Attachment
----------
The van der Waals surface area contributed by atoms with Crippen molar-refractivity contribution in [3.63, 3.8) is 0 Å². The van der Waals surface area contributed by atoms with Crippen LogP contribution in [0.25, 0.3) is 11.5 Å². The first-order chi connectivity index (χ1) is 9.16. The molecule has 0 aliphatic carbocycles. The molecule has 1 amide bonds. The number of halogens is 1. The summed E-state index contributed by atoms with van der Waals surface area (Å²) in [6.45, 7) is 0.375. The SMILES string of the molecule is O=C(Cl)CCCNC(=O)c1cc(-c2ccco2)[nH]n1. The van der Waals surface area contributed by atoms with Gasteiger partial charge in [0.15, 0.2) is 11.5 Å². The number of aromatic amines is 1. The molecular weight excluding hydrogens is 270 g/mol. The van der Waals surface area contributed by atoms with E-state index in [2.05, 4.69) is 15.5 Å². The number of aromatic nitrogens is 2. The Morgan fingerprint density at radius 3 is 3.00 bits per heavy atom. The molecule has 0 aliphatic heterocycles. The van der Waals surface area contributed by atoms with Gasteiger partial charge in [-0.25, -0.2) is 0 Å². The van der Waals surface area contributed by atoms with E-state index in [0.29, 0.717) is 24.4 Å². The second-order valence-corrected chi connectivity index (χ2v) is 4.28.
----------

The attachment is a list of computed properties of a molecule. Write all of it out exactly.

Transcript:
The van der Waals surface area contributed by atoms with Crippen molar-refractivity contribution in [3.63, 3.8) is 0 Å². The van der Waals surface area contributed by atoms with Crippen LogP contribution in [0.25, 0.3) is 11.5 Å². The first-order chi connectivity index (χ1) is 9.16. The molecule has 0 aliphatic carbocycles. The molecule has 1 amide bonds. The number of halogens is 1. The summed E-state index contributed by atoms with van der Waals surface area (Å²) in [6.45, 7) is 0.375. The SMILES string of the molecule is O=C(Cl)CCCNC(=O)c1cc(-c2ccco2)[nH]n1. The van der Waals surface area contributed by atoms with Gasteiger partial charge in [0.15, 0.2) is 11.5 Å². The number of aromatic amines is 1. The molecular weight excluding hydrogens is 270 g/mol. The van der Waals surface area contributed by atoms with E-state index in [2.05, 4.69) is 15.5 Å². The number of aromatic nitrogens is 2. The Morgan fingerprint density at radius 3 is 3.00 bits per heavy atom. The molecule has 0 aliphatic heterocycles. The van der Waals surface area contributed by atoms with Gasteiger partial charge in [-0.25, -0.2) is 0 Å². The van der Waals surface area contributed by atoms with E-state index in [0.29, 0.717) is 24.4 Å². The second-order valence-corrected chi connectivity index (χ2v) is 4.28.